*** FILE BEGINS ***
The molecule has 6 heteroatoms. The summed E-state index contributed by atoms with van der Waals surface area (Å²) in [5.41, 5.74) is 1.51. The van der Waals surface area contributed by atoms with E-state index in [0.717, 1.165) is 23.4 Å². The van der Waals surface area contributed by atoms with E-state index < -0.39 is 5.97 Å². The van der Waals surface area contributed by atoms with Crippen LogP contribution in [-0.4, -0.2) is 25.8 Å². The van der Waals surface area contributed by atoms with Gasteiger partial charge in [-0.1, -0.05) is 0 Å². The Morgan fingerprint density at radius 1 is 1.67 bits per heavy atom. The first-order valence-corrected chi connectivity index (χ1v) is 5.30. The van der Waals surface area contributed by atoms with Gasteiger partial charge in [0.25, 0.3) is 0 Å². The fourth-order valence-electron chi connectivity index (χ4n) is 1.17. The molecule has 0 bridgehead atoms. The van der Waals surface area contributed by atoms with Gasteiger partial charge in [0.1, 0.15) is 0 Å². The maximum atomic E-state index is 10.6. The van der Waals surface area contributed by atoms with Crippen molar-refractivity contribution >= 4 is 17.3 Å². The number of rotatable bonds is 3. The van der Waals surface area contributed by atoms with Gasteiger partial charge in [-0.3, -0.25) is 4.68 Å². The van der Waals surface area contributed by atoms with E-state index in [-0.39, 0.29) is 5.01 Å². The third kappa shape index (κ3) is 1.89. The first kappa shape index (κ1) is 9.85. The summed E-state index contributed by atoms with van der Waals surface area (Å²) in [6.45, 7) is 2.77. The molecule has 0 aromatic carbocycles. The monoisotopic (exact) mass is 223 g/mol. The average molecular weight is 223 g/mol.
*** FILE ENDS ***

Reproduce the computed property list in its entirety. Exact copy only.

The molecule has 6 heteroatoms. The summed E-state index contributed by atoms with van der Waals surface area (Å²) in [5.41, 5.74) is 1.51. The van der Waals surface area contributed by atoms with E-state index in [0.717, 1.165) is 23.4 Å². The van der Waals surface area contributed by atoms with E-state index < -0.39 is 5.97 Å². The van der Waals surface area contributed by atoms with Crippen LogP contribution in [-0.4, -0.2) is 25.8 Å². The van der Waals surface area contributed by atoms with Gasteiger partial charge in [-0.1, -0.05) is 0 Å². The Morgan fingerprint density at radius 1 is 1.67 bits per heavy atom. The first-order valence-corrected chi connectivity index (χ1v) is 5.30. The van der Waals surface area contributed by atoms with Gasteiger partial charge in [0.25, 0.3) is 0 Å². The fourth-order valence-electron chi connectivity index (χ4n) is 1.17. The molecule has 0 bridgehead atoms. The van der Waals surface area contributed by atoms with Gasteiger partial charge in [0.1, 0.15) is 0 Å². The maximum atomic E-state index is 10.6. The van der Waals surface area contributed by atoms with Crippen molar-refractivity contribution >= 4 is 17.3 Å². The number of rotatable bonds is 3. The van der Waals surface area contributed by atoms with Gasteiger partial charge in [-0.3, -0.25) is 4.68 Å². The van der Waals surface area contributed by atoms with E-state index in [-0.39, 0.29) is 5.01 Å². The third kappa shape index (κ3) is 1.89. The first kappa shape index (κ1) is 9.85. The summed E-state index contributed by atoms with van der Waals surface area (Å²) in [6.45, 7) is 2.77. The molecule has 0 aromatic carbocycles. The monoisotopic (exact) mass is 223 g/mol. The average molecular weight is 223 g/mol.